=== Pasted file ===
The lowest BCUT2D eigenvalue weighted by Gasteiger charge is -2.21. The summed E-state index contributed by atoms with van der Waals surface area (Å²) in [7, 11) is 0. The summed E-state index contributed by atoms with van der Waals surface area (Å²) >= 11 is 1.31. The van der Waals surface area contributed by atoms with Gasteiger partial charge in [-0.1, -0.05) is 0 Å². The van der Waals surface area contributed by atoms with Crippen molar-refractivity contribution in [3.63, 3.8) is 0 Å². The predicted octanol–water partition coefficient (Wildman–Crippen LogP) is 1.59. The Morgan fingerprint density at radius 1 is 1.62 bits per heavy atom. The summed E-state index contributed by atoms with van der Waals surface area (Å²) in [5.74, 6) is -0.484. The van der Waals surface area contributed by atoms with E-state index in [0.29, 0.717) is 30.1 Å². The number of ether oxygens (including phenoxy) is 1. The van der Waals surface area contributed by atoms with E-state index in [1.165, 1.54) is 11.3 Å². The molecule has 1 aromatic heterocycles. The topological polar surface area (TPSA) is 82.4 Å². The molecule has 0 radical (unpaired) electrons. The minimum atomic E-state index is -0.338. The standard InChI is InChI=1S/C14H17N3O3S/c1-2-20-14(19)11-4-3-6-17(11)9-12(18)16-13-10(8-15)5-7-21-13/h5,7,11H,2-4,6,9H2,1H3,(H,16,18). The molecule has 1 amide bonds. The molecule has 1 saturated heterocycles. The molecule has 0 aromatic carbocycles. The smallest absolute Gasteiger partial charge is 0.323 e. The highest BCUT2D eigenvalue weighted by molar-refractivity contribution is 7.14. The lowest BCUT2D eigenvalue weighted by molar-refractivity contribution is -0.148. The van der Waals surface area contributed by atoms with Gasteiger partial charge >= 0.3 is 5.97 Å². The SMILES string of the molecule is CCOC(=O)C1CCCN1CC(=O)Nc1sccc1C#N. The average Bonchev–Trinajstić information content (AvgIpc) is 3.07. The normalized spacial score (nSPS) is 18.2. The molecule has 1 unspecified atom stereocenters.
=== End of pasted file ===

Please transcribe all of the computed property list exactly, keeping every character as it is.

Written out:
The lowest BCUT2D eigenvalue weighted by Gasteiger charge is -2.21. The summed E-state index contributed by atoms with van der Waals surface area (Å²) in [7, 11) is 0. The summed E-state index contributed by atoms with van der Waals surface area (Å²) >= 11 is 1.31. The van der Waals surface area contributed by atoms with Gasteiger partial charge in [-0.1, -0.05) is 0 Å². The van der Waals surface area contributed by atoms with Crippen molar-refractivity contribution in [3.63, 3.8) is 0 Å². The predicted octanol–water partition coefficient (Wildman–Crippen LogP) is 1.59. The Morgan fingerprint density at radius 1 is 1.62 bits per heavy atom. The summed E-state index contributed by atoms with van der Waals surface area (Å²) in [5.74, 6) is -0.484. The van der Waals surface area contributed by atoms with E-state index in [0.29, 0.717) is 30.1 Å². The number of ether oxygens (including phenoxy) is 1. The van der Waals surface area contributed by atoms with E-state index in [1.165, 1.54) is 11.3 Å². The molecule has 1 aromatic heterocycles. The topological polar surface area (TPSA) is 82.4 Å². The molecule has 0 radical (unpaired) electrons. The minimum atomic E-state index is -0.338. The standard InChI is InChI=1S/C14H17N3O3S/c1-2-20-14(19)11-4-3-6-17(11)9-12(18)16-13-10(8-15)5-7-21-13/h5,7,11H,2-4,6,9H2,1H3,(H,16,18). The molecule has 1 amide bonds. The molecule has 1 saturated heterocycles. The molecule has 0 aromatic carbocycles. The smallest absolute Gasteiger partial charge is 0.323 e. The highest BCUT2D eigenvalue weighted by molar-refractivity contribution is 7.14. The lowest BCUT2D eigenvalue weighted by molar-refractivity contribution is -0.148. The van der Waals surface area contributed by atoms with Gasteiger partial charge >= 0.3 is 5.97 Å². The SMILES string of the molecule is CCOC(=O)C1CCCN1CC(=O)Nc1sccc1C#N. The average Bonchev–Trinajstić information content (AvgIpc) is 3.07. The normalized spacial score (nSPS) is 18.2. The molecule has 1 unspecified atom stereocenters.